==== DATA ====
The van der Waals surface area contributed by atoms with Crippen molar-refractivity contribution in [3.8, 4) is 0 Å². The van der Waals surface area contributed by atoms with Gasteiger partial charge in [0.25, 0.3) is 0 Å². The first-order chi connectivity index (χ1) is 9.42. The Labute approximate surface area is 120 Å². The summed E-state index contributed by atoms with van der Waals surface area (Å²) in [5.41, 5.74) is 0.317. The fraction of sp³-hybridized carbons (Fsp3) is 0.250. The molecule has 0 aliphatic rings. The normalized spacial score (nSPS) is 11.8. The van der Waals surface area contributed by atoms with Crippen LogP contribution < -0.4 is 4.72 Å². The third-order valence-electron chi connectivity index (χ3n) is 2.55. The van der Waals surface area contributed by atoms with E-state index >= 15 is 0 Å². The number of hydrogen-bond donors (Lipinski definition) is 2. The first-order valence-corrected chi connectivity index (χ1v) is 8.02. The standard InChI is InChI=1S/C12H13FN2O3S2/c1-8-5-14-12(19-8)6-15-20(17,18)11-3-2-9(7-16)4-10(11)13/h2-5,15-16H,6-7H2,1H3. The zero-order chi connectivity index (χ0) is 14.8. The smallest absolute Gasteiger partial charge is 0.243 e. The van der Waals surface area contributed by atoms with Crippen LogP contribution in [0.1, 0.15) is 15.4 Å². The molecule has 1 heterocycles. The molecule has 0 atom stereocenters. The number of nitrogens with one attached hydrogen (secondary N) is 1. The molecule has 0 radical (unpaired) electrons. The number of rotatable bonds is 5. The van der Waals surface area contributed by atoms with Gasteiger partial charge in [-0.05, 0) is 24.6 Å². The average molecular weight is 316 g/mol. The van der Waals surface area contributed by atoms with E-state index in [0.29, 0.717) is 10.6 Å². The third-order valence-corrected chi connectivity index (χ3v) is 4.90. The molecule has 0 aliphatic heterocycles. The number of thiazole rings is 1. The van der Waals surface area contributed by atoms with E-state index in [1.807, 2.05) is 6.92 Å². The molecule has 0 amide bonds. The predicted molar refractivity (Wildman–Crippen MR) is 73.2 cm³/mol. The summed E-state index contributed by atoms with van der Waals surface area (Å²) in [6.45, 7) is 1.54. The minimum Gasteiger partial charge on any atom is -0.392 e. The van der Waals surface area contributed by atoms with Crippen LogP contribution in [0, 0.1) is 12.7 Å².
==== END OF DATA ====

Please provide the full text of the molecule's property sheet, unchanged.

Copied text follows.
The van der Waals surface area contributed by atoms with Crippen molar-refractivity contribution in [3.8, 4) is 0 Å². The van der Waals surface area contributed by atoms with Gasteiger partial charge in [0.25, 0.3) is 0 Å². The first-order chi connectivity index (χ1) is 9.42. The Labute approximate surface area is 120 Å². The summed E-state index contributed by atoms with van der Waals surface area (Å²) in [5.41, 5.74) is 0.317. The fraction of sp³-hybridized carbons (Fsp3) is 0.250. The molecule has 0 aliphatic rings. The normalized spacial score (nSPS) is 11.8. The van der Waals surface area contributed by atoms with Crippen LogP contribution < -0.4 is 4.72 Å². The third-order valence-electron chi connectivity index (χ3n) is 2.55. The van der Waals surface area contributed by atoms with E-state index >= 15 is 0 Å². The number of hydrogen-bond donors (Lipinski definition) is 2. The first-order valence-corrected chi connectivity index (χ1v) is 8.02. The standard InChI is InChI=1S/C12H13FN2O3S2/c1-8-5-14-12(19-8)6-15-20(17,18)11-3-2-9(7-16)4-10(11)13/h2-5,15-16H,6-7H2,1H3. The zero-order chi connectivity index (χ0) is 14.8. The smallest absolute Gasteiger partial charge is 0.243 e. The van der Waals surface area contributed by atoms with Crippen LogP contribution in [0.1, 0.15) is 15.4 Å². The molecule has 1 heterocycles. The molecule has 0 atom stereocenters. The number of nitrogens with one attached hydrogen (secondary N) is 1. The molecule has 0 radical (unpaired) electrons. The number of rotatable bonds is 5. The van der Waals surface area contributed by atoms with Gasteiger partial charge in [-0.05, 0) is 24.6 Å². The average molecular weight is 316 g/mol. The van der Waals surface area contributed by atoms with E-state index in [0.29, 0.717) is 10.6 Å². The third-order valence-corrected chi connectivity index (χ3v) is 4.90. The molecule has 0 aliphatic heterocycles. The number of thiazole rings is 1. The van der Waals surface area contributed by atoms with E-state index in [1.807, 2.05) is 6.92 Å². The molecule has 0 amide bonds. The predicted molar refractivity (Wildman–Crippen MR) is 73.2 cm³/mol. The summed E-state index contributed by atoms with van der Waals surface area (Å²) in [6.45, 7) is 1.54. The minimum Gasteiger partial charge on any atom is -0.392 e. The van der Waals surface area contributed by atoms with Crippen LogP contribution in [0, 0.1) is 12.7 Å².